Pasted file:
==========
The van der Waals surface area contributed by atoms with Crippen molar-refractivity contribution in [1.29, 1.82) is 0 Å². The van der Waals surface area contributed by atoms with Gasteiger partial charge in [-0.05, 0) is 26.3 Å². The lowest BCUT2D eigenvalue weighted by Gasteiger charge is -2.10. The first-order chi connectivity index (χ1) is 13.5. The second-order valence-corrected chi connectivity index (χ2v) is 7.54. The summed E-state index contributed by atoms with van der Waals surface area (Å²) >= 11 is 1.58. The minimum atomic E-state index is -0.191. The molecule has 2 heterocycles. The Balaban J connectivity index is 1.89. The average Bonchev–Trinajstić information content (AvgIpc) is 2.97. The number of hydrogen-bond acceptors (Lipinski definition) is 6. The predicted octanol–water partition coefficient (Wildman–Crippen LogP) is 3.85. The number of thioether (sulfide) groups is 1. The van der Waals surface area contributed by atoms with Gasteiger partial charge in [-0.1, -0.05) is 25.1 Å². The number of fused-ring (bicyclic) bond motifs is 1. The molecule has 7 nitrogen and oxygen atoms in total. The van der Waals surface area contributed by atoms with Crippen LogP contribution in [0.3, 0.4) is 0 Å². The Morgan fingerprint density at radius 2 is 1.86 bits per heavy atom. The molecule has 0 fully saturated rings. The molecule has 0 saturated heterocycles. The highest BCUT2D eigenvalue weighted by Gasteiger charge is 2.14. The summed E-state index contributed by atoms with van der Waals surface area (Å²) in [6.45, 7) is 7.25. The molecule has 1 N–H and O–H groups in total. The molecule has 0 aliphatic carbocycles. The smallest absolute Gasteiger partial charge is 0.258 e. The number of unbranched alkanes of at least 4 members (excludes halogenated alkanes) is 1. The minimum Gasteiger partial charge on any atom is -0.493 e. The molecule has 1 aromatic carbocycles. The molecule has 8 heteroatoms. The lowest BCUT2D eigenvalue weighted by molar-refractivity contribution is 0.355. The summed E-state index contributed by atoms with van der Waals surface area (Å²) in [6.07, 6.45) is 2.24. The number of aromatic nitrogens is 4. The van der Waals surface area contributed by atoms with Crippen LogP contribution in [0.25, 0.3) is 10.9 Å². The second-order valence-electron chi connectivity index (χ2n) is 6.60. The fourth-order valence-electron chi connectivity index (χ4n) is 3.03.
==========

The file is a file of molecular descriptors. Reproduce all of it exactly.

The van der Waals surface area contributed by atoms with Crippen molar-refractivity contribution in [1.29, 1.82) is 0 Å². The van der Waals surface area contributed by atoms with Gasteiger partial charge in [-0.05, 0) is 26.3 Å². The lowest BCUT2D eigenvalue weighted by Gasteiger charge is -2.10. The first-order chi connectivity index (χ1) is 13.5. The second-order valence-corrected chi connectivity index (χ2v) is 7.54. The summed E-state index contributed by atoms with van der Waals surface area (Å²) >= 11 is 1.58. The minimum atomic E-state index is -0.191. The molecule has 2 heterocycles. The Balaban J connectivity index is 1.89. The average Bonchev–Trinajstić information content (AvgIpc) is 2.97. The number of hydrogen-bond acceptors (Lipinski definition) is 6. The predicted octanol–water partition coefficient (Wildman–Crippen LogP) is 3.85. The number of thioether (sulfide) groups is 1. The van der Waals surface area contributed by atoms with Gasteiger partial charge in [-0.1, -0.05) is 25.1 Å². The number of fused-ring (bicyclic) bond motifs is 1. The molecule has 7 nitrogen and oxygen atoms in total. The van der Waals surface area contributed by atoms with Crippen LogP contribution in [0.3, 0.4) is 0 Å². The Morgan fingerprint density at radius 2 is 1.86 bits per heavy atom. The molecule has 0 fully saturated rings. The molecule has 0 saturated heterocycles. The highest BCUT2D eigenvalue weighted by Gasteiger charge is 2.14. The summed E-state index contributed by atoms with van der Waals surface area (Å²) in [6.45, 7) is 7.25. The molecule has 1 N–H and O–H groups in total. The molecule has 0 aliphatic carbocycles. The smallest absolute Gasteiger partial charge is 0.258 e. The number of unbranched alkanes of at least 4 members (excludes halogenated alkanes) is 1. The minimum Gasteiger partial charge on any atom is -0.493 e. The molecule has 1 aromatic carbocycles. The molecule has 8 heteroatoms. The lowest BCUT2D eigenvalue weighted by molar-refractivity contribution is 0.355. The summed E-state index contributed by atoms with van der Waals surface area (Å²) in [6.07, 6.45) is 2.24. The number of aromatic nitrogens is 4. The van der Waals surface area contributed by atoms with Crippen LogP contribution in [0.25, 0.3) is 10.9 Å². The second-order valence-electron chi connectivity index (χ2n) is 6.60. The fourth-order valence-electron chi connectivity index (χ4n) is 3.03.